On Monday, former President Obama was speaking in Chicago, making his first public speech since he left the White House. During that speech he joked that “If you had pictures of everything I had done in high school, I wouldn’t have been President of the United States”. It goes without saying that the creation of the Internet has changed the world for the better, making communication easier, connecting the world, and spreading ideas. But it also comes with some consequences. I’d like to take some time to acknowledge one of those.

I am part of the first generation that grew up with the Internet being widely accessible, and grew up as the age of social media was dawning. I got a Facebook when I was 13, and I can tell you first hand that not everything I posted when I was in middle school I agree with or even like now. Back then I referred to just about anything as “epic”, and things like “le funny internet memes XD” were described with such poetic words such as “awesomesauce”. Yes, I formed my early political opinions from poorly made image macros making fun of Mitt Romney. Are there pictures of me “planking” on my Facebook somewhere? Yep. Did I come up with “TheFlyingAlmond” when I was 15? You betcha. (I’ll explain the origin of the name at some future time). Looking back over my past posts and tweets, I can acknowledge that I posted some pretty dumb stuff. And that’s alright, I was a kid.

I wasn’t the only one to have access to the wide world of the internet at a young age, many of my friends had social networks way before me, and many other people had been using early social networks like MySpace for years. We were the first generation to have the ability to transmit the thoughts our undeveloped brains made into a place where nothing is ever deleted. Our childhood experiences, the awkwardness of the preteen years, the edginess of our teenage years, and everything in between, are floating somewhere out there, waiting for someone dedicated enough to dig far enough to find them. We were told to be careful about what we post on the Internet, but that didn’t stop us. Everyone has some post or picture floating somewhere on the internet that they deeply regret sending out there. And that is starting a new phenomena: Public figures having to confront things they put online years before that they never intended to go public.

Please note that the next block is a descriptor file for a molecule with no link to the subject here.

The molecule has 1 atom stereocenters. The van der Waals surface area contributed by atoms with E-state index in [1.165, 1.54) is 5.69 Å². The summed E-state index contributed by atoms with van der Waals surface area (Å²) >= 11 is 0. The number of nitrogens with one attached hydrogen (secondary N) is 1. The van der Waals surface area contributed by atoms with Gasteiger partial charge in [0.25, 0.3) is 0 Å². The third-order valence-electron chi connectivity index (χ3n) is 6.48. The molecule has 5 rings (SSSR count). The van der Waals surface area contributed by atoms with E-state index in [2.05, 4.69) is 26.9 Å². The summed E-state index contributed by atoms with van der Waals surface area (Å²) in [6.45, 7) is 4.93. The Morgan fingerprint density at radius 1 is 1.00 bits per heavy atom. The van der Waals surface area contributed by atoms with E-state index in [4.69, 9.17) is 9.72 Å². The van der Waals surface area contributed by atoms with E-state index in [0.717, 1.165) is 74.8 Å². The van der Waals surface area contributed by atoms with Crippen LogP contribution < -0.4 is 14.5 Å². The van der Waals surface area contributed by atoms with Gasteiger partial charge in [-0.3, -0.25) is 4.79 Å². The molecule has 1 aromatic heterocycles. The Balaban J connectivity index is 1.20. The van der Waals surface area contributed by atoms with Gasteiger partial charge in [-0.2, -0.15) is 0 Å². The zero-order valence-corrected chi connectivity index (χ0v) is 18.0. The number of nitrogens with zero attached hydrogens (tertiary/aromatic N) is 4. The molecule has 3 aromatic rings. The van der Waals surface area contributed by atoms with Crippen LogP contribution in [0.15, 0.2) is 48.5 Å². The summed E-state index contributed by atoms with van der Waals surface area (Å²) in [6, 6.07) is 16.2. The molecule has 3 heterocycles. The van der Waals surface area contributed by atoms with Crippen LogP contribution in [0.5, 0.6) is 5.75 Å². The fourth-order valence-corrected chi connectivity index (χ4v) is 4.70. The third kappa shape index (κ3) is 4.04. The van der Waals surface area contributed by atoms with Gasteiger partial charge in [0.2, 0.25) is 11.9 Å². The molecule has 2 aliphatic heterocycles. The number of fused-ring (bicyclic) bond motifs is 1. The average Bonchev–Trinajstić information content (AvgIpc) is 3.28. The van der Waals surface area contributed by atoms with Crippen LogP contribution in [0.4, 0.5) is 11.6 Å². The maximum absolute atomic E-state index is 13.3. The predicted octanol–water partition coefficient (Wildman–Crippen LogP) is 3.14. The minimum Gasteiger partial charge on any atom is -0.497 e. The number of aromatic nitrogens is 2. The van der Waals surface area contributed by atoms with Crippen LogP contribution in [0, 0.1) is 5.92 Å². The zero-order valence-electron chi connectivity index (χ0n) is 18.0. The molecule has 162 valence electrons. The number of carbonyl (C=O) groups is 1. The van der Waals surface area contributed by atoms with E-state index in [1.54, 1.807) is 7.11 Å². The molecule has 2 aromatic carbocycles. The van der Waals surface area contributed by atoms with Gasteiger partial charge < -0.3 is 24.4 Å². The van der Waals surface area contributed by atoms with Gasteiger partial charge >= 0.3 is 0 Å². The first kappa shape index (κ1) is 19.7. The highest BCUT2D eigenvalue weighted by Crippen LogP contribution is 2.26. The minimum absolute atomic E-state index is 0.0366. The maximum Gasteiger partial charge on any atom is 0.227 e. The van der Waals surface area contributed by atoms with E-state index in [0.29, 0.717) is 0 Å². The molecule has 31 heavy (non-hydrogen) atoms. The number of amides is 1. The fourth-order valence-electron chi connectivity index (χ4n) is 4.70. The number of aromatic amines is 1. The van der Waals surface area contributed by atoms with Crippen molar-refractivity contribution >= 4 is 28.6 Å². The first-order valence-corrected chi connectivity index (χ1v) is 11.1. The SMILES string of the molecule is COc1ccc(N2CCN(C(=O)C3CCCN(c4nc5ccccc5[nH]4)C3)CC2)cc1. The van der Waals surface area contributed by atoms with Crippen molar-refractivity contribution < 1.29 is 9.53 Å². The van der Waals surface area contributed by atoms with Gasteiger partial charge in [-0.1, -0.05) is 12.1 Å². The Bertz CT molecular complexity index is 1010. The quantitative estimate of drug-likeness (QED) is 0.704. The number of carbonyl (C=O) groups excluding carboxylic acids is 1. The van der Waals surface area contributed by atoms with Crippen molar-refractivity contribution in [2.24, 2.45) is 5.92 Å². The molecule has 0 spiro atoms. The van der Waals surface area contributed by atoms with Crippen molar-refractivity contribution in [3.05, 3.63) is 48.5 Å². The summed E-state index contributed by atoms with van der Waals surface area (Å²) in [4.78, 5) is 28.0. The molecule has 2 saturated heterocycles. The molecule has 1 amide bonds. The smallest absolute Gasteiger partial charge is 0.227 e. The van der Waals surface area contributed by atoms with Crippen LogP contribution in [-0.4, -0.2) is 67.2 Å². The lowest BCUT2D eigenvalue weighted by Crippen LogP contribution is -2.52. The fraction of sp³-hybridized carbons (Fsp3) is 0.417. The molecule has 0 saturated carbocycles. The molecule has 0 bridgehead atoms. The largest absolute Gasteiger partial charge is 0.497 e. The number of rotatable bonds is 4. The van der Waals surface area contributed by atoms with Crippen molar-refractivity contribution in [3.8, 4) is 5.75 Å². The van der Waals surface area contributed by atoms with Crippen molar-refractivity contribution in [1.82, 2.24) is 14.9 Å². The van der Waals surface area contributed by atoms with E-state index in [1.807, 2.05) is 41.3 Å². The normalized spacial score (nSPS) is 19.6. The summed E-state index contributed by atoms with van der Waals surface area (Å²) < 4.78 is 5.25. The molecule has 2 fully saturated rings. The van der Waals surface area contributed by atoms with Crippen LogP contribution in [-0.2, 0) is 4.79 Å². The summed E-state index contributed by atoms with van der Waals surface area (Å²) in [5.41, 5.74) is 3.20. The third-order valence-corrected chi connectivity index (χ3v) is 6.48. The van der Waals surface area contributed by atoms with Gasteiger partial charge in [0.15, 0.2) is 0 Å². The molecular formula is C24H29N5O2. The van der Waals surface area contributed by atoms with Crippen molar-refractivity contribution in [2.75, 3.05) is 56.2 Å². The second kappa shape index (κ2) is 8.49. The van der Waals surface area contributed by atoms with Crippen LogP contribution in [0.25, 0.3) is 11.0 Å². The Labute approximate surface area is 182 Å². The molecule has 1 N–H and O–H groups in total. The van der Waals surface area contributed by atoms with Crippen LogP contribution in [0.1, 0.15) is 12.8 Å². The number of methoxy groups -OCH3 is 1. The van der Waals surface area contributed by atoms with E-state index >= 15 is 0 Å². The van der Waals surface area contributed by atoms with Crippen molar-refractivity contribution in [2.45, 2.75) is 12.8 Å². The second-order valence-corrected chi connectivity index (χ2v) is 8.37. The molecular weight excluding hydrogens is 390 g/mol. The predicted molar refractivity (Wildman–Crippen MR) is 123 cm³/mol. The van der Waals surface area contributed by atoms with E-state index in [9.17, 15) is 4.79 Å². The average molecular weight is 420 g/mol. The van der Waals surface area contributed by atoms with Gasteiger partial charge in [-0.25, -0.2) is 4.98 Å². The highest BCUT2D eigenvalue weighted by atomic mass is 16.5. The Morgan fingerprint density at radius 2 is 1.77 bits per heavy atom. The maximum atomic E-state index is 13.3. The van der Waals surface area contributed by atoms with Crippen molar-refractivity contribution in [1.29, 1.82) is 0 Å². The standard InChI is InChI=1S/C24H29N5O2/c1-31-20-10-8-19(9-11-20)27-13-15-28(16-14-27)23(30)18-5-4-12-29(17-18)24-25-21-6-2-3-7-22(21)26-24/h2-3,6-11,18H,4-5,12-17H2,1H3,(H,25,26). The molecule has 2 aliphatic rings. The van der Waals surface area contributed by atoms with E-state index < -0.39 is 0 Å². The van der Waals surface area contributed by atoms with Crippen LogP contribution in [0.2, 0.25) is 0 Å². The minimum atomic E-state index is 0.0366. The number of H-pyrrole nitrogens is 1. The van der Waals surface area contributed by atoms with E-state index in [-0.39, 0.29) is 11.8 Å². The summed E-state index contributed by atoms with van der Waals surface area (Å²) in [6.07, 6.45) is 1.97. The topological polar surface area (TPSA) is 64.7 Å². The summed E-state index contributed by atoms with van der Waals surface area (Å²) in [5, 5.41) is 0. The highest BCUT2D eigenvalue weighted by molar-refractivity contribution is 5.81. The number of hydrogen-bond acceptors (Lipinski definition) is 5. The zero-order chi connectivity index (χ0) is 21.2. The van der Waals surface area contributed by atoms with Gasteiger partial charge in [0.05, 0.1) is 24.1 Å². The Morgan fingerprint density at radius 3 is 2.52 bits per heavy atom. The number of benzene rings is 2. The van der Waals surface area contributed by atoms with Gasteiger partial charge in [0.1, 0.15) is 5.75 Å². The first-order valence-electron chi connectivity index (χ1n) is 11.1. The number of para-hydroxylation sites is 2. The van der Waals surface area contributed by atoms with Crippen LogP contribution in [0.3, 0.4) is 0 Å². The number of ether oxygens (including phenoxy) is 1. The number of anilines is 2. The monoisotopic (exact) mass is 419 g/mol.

Soon we shall see politicians and celebrities having to answer for things they put online when they were kids. As my generation grows into adulthood and enters the public eye, many of us have left behind a digital paper trail of every thought we conjured up that we thought was edgy enough to put online. It already affects people today, many employers look through the social networks of possible employees, a few pictures of night out with the lads could cost someone their job. Remember Ken Bone, the sweater-donning audience member from the 2016 debates? Shortly following him becoming an internet hero, his Reddit post history was dug into and some rather unfortunate things were unearthed. Nothing damning, but enough to make you feel kind of bad for him, because we know we could be next. It is going to be painfully cringe-inducing to see a presidential candidate one day be asked about a picture of them going through their teenage goth phase.

It’s true, if we had pictures of everything Obama did as a teenager, it is likely he wouldn’t have been President. The same can be said about everyone. Teenagers do stupid stuff. The difference now is that we can directly broadcast those stupid things to the world.

The advice I can give to people my age is to do what I did while writing this: Hold your nose, dive into your post history, and torch everything you can. It might just pay off in the future.

Enjoy a short gallery of bad photos of me and some cringe-worthy Facebook posts.

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A poor attempt at “planking”
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It’s funny because it was true
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My Preteen Years: A Summary
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I was a true comedic genius
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I…I don’t even want to talk about this one
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